College Board Announces Improved Admissions Resource
New York – College Board today announced updates and improvements to Landscape™, previously called the Environmental Context Dashboard. The resource will no longer display a single “score” combining high school and neighborhood information.
College Board is also sharing new details on how Landscape works, including a comprehensive description of the data, methodology, and appropriate usage guidelines that participating colleges must follow. Beginning next year, schools, students, and families will be able to see the same information about high schools and neighborhoods that colleges see.
These changes come in response to feedback from educators and families over the past few months. The revised resource offers greater consistency in the admissions process, providing admissions professionals with organized information on schools and neighborhoods.
"We listened to thoughtful criticism and made Landscape better and more transparent," said David Coleman, CEO of College Board. "Landscape provides admissions officers more consistent background information so they can fairly consider every student, no matter where they live and learn."
Colleges have long considered context about students’ high schools and neighborhoods when making admissions decisions. But with more applications coming from more places, getting consistent information about every high school and neighborhood is challenging. Admissions officers using Landscape estimate they lack high school information for about 25% of all applications. Landscape presents consistent high school and neighborhood information so admissions officers can fairly consider each student.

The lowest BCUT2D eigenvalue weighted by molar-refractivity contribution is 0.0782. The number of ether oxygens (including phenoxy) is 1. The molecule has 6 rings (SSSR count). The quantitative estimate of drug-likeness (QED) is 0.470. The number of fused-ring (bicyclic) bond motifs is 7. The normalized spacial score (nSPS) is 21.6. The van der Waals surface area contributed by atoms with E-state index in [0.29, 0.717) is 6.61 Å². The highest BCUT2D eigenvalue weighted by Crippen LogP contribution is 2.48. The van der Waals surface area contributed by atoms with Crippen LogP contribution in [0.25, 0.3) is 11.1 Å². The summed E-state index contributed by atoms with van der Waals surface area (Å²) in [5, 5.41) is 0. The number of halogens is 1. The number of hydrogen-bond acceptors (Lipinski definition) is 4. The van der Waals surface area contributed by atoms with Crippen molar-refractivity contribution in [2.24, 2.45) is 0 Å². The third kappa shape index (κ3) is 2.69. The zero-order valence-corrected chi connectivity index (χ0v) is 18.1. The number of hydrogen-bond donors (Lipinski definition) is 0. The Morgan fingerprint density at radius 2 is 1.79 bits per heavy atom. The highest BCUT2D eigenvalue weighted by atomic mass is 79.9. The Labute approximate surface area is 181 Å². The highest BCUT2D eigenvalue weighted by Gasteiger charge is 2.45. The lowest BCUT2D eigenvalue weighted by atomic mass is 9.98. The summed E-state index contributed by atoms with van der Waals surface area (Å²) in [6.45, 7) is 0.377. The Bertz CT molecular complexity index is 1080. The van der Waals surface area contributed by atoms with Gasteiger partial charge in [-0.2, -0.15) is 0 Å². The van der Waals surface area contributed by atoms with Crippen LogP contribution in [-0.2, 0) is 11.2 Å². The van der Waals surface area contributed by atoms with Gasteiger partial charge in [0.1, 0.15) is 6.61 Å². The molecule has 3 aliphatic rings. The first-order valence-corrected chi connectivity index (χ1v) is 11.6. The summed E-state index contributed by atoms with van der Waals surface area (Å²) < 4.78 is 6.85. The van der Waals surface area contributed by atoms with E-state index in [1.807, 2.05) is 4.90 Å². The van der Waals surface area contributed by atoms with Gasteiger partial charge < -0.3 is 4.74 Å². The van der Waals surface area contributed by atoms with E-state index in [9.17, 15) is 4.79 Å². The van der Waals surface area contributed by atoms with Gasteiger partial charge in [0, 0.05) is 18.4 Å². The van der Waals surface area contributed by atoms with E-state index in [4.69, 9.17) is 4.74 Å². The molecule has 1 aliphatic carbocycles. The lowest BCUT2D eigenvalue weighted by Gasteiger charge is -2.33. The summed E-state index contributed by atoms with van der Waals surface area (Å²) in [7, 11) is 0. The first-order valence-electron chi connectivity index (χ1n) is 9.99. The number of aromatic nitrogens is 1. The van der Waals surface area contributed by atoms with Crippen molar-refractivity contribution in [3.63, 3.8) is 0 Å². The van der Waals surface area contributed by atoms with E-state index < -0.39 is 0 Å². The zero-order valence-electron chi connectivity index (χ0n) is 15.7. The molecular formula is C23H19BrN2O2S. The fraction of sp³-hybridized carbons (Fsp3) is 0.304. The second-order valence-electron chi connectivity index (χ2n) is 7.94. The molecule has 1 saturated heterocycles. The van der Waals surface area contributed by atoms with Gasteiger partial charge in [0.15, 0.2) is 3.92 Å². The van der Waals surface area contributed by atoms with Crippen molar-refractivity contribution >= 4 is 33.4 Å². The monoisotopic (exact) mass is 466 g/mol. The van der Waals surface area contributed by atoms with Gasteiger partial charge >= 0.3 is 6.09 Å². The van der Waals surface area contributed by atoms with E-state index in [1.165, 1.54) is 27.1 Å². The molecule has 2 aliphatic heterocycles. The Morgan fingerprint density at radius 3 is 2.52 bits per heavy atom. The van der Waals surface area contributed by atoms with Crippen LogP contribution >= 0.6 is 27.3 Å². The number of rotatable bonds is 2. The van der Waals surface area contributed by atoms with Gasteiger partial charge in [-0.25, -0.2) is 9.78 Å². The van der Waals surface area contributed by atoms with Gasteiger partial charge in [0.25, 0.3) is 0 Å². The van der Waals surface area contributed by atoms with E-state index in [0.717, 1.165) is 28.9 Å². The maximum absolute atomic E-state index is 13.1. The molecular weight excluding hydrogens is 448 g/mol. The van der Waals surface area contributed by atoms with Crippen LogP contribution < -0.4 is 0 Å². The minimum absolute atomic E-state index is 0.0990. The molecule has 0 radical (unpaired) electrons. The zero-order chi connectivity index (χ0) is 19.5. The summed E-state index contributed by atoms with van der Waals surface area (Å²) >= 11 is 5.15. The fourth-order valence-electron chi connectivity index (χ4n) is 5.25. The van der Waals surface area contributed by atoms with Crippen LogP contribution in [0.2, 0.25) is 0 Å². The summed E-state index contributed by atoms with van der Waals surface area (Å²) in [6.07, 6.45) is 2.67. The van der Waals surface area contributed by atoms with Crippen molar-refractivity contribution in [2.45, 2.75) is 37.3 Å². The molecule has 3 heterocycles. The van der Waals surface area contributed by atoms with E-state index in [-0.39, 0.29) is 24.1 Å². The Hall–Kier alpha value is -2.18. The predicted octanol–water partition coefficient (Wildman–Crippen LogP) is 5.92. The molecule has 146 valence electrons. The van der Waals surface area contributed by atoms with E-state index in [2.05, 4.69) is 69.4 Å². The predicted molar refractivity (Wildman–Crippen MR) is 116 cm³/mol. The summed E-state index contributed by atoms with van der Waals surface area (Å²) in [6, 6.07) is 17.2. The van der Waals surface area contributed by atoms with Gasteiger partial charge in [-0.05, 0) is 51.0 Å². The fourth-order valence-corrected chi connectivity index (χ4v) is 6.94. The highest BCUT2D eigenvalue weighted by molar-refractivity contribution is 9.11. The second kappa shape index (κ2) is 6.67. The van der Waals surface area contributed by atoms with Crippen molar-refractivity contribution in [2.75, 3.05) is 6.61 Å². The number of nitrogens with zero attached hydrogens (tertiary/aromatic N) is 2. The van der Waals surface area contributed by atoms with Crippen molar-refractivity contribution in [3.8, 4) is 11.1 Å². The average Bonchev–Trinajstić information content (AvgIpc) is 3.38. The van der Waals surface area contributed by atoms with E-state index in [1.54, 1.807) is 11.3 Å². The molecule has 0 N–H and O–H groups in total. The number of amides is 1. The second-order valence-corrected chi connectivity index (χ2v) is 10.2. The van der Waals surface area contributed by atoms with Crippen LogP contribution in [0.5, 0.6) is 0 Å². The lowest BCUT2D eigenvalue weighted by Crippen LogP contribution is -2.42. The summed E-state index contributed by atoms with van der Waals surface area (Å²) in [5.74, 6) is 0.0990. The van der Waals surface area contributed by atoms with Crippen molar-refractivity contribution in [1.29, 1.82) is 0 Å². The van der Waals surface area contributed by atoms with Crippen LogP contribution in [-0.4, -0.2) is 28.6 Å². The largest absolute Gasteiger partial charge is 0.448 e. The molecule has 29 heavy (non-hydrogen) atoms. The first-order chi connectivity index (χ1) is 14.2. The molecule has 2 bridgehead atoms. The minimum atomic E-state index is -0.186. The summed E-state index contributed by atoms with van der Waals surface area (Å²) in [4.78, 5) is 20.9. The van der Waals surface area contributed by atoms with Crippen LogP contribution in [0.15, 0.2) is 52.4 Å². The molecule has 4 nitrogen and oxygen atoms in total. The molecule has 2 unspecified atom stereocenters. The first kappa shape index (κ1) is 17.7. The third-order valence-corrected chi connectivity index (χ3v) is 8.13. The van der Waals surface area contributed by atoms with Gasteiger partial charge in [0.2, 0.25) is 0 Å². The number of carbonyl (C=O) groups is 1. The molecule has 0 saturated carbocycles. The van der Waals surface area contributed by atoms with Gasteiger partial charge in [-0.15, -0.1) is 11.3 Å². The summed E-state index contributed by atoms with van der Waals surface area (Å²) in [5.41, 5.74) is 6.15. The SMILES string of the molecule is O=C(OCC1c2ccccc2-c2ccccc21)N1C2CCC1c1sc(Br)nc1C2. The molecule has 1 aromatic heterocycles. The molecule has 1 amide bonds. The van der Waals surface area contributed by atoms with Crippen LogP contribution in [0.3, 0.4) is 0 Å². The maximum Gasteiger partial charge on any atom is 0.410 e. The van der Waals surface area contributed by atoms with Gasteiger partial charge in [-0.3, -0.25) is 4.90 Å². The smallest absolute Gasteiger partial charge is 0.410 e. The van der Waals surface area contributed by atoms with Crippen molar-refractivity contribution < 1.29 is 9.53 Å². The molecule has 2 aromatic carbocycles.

"UCLA and other UC campuses have considered applicants' context for many years. We are excited about the research and additional information Landscape will provide us as we continue our efforts to better understand the full range of academic and personal achievements of all students applying for admission,"" said Youlonda Copeland-Morgan, Vice Provost, Enrollment Management, at the University of California, Los Angeles.
Landscape does not alter or replace any information that students provide in their applications. Landscape:
- Does not replace the individual information included in an application, such as GPA, personal essay, or high school transcript
- Does not alter a student's SAT® score in any way
- Does show how an applicant’s SAT or ACT® score compares to those of others at the same high school
- Does provide consistent information about an applicant's neighborhood and high school
"Landscape is evidence of two things: College Board's intentional commitment to access and the organization's willingness to incorporate feedback from school counselors and member institutions," said Steve Frappier, Director of College Counseling, The Westminster Schools (Atlanta, GA). "In admissions, any gaps in essential information inhibit understanding, which in turn can inhibit a committee's ability to advocate. Applicants tell their own stories based on required materials, which often include transcript, essays, the listing of activities, and test scores. When consulted, Landscape stands to increase an admissions officer's understanding of all applicants, especially those applying from unfamiliar neighborhoods."
College Board Communications
About the College Board
College Board is a mission-driven not-for-profit organization that connects students to college success and opportunity. Founded in 1900, College Board was created to expand access to higher education. Today, the membership association is made up of over 6,000 of the world's leading educational institutions and is dedicated to promoting excellence and equity in education. Each year, College Board helps more than seven million students prepare for a successful transition to college through programs and services in college readiness and college success—including the SAT® and the Advanced Placement® Program. The organization also serves the education community through research and advocacy on behalf of students, educators, and schools. For further information, visit collegeboard.org.